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MEAT YOUR MATCH : Ever Crave a Nice, Juicy Sirloin? Dig a Knife and Fork Into These Steakhouses

March 11, 1993|MAX JACOBSON | Max Jacobson is a free-lance writer who reviews restaurants weekly for The Times Orange County Edition.

Steak. The fashionable scapegoat for the health conscious.

The buzz is that it makes you aggressive.

Clogs the arteries, too.

Just char mine around the edges please.

Once, steak was the undisputed star at top American restaurants. Back then, the red-boothed steakhouses--clubby places that stocked all the best Scotches and cuts of Certified USDA Prime--proliferated. These places hosted all the important social functions. Customers reveled in 32-ounce Porterhouses and onion rings the size of small Hula Hoops.

But things change, and beef-bashing, helped along by the recent hamburger scare, is a fact of life. Oh, new breed restaurants such as Ruth's Chris and Arnie Morton's--both in Los Angeles--have breathed temporary life into the genre, but red meat is on several hit lists right now, including those of environmentalists, animal rights activists and nutritionists. And we're told that more people forswear it every year.

So how come these restaurants are still tough tables on a Saturday night? I recently stopped by Corona del Mar's Five Crowns, for example, only to run into a 2 1/2-hour wait. The Chart House in Newport Beach, one hour. Cattleman's Wharf in Anaheim, 45 minutes. What gives?

Not much, it seems. I went out on my very own Orange County steak hunt, and found that little has changed. The restaurants visited are, I hope, a good cross section of local steakhouses. I did eat at one chain (the Chart House) but places like Sizzler, Stuart Anderson's Black Angus and others of that ilk are not covered, since they are already familiar to most people.

Oh, and by the way--I'm on brown rice until further notice.


There's no doubt in my mind that Granville's is the best steakhouse in Orange County. There's also no doubt it is the most expensive, with various cuts ranging from about $20 to $40. (The Ritz in Newport--see below--is a more expensive restaurant overall, but its steak selections are in the $20 to $30 range.)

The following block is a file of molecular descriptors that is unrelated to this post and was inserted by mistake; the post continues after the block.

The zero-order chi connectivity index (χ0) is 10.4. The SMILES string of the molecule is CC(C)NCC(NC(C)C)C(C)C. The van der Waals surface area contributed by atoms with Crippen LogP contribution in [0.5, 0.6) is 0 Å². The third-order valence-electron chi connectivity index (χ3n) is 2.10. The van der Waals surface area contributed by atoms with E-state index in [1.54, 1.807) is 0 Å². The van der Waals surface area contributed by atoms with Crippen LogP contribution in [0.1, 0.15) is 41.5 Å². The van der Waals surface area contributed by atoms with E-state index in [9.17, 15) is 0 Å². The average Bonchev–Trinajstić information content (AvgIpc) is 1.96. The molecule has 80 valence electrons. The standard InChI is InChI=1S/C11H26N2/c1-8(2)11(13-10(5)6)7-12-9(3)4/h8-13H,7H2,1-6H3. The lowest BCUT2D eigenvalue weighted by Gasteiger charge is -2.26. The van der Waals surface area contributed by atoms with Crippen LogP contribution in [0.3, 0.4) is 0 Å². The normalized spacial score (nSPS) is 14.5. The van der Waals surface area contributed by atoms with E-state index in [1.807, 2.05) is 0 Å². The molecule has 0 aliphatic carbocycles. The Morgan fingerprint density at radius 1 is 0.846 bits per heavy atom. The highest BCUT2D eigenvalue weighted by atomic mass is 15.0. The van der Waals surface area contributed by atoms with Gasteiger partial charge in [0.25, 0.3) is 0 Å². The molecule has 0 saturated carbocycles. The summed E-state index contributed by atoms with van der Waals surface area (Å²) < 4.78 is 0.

That's because steaks here can be dry-aged Kansas City Prime, the best meat money can buy. The Kansas City strip steak falls into this category. (Some other cuts are Top Choice. Ask your server for an exact breakdown.)

Granville's steaks are hand-picked by the diners from a rolling marble cart, in the style of great American steakhouses like New York's Peter Luger or the new Arnie Morton's of Chicago on La Cienega Boulevard in Los Angeles. Furthermore, appointments are lavish in this room, all dark, rich-looking wood, carved glass and deep burgundies.

Filet mignon is the smallest steak you can order, and it's great. Mine came, as requested, charred rare, a bit too black on the outside, perhaps, but perfectly tender and juicy through and through. Granville's Porterhouse is one monstrous cut, bone in, not nearly as tender as some I've tasted, but still a fine piece of meat. I wouldn't say that about the tough Kansas City strip. For sheer volume, you can't beat it, but it is the most gristly cut the restaurant serves.

Accompaniments include an especially fine creamed spinach and crisp spears of asparagus in Hollandaise sauce.

Granville's in the Disneyland Hotel, 1150 W. Cerritos Ave., Anaheim. (714) 778-6600. Open daily for dinner only, 5:30 to 10 p.m. $$$-$$$$

Pinnacle Peak

For price-quality ratio, you can't beat Pinnacle Peak, a rustic Garden Grove steak outfit that is part of a small, San Diego-based company.

I know of nowhere else where you can eat a 32-ounce monster like the restaurant's trail boss and pay only $11.95. Even the cowgirl, a relatively small steak here, is a super bargain. Just imagine. One pound. $7.95.

As if that weren't enough, the meat tastes great. It isn't Prime, of course, in fact it isn't even Choice. The meat is Select, exactly the same grade you get at the local supermarket (though Pinnacle Peak buys its from a private meat company). What makes it so good? Simple. This is the one restaurant that uses real mesquite to barbecue steaks, giving them a homey taste you can only match in your back yard.

The steaks are cooked on a huge fire pit that must be 20 feet across, and the pitmen are adept at doing them up exactly the way you like. That explains the crowds, people lining up in pickups, trailers, RVs and yes, even a Mercedes or two at the 5 p.m. opening time.

There are only a few things to go with your steaks here, but all are delicious: smoky, peppery beans, thick slices of white bread and salad that comes with large blobs of dressing. Oh, and don't wear a tie if you come here. If you do, someone might sneak up, cut the thing off, and hang it from the rafters, alongside the thousands of tie remnants already here.

Pinnacle Peak, 9100 Trask Ave., Garden Grove. (714) 892-7311. Dinner only, Sunday through Thursday, 5 to 9 p.m., Friday and Saturday till 10 p.m. $-$$

The Chart House

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